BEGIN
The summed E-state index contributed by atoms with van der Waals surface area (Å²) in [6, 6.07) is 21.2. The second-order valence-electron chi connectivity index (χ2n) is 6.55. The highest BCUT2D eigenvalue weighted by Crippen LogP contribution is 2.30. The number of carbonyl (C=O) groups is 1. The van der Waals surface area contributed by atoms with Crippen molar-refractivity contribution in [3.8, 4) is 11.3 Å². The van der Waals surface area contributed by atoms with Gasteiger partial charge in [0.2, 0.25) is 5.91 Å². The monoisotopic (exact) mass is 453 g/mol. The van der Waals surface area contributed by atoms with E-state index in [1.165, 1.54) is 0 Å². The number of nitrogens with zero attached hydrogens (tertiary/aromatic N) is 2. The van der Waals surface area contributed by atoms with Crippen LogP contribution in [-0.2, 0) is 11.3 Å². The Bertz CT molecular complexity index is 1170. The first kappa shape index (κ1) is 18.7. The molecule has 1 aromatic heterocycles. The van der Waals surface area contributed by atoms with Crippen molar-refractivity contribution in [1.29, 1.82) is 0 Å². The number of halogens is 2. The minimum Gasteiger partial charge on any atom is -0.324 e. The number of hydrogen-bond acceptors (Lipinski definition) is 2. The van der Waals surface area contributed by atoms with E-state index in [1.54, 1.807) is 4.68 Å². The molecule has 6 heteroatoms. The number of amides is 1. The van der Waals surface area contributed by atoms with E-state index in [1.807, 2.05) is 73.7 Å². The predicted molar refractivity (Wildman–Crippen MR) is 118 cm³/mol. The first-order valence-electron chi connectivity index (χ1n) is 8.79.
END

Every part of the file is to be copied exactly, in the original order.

The summed E-state index contributed by atoms with van der Waals surface area (Å²) in [6, 6.07) is 21.2. The second-order valence-electron chi connectivity index (χ2n) is 6.55. The highest BCUT2D eigenvalue weighted by Crippen LogP contribution is 2.30. The number of carbonyl (C=O) groups is 1. The van der Waals surface area contributed by atoms with Crippen molar-refractivity contribution in [3.8, 4) is 11.3 Å². The van der Waals surface area contributed by atoms with Gasteiger partial charge in [0.2, 0.25) is 5.91 Å². The monoisotopic (exact) mass is 453 g/mol. The van der Waals surface area contributed by atoms with E-state index in [1.165, 1.54) is 0 Å². The number of nitrogens with zero attached hydrogens (tertiary/aromatic N) is 2. The van der Waals surface area contributed by atoms with Crippen LogP contribution in [-0.2, 0) is 11.3 Å². The Bertz CT molecular complexity index is 1170. The first kappa shape index (κ1) is 18.7. The molecule has 1 aromatic heterocycles. The van der Waals surface area contributed by atoms with Crippen molar-refractivity contribution in [1.29, 1.82) is 0 Å². The number of halogens is 2. The minimum Gasteiger partial charge on any atom is -0.324 e. The number of hydrogen-bond acceptors (Lipinski definition) is 2. The van der Waals surface area contributed by atoms with E-state index in [1.54, 1.807) is 4.68 Å². The molecule has 6 heteroatoms. The number of amides is 1. The van der Waals surface area contributed by atoms with E-state index in [1.807, 2.05) is 73.7 Å². The predicted molar refractivity (Wildman–Crippen MR) is 118 cm³/mol. The first-order valence-electron chi connectivity index (χ1n) is 8.79.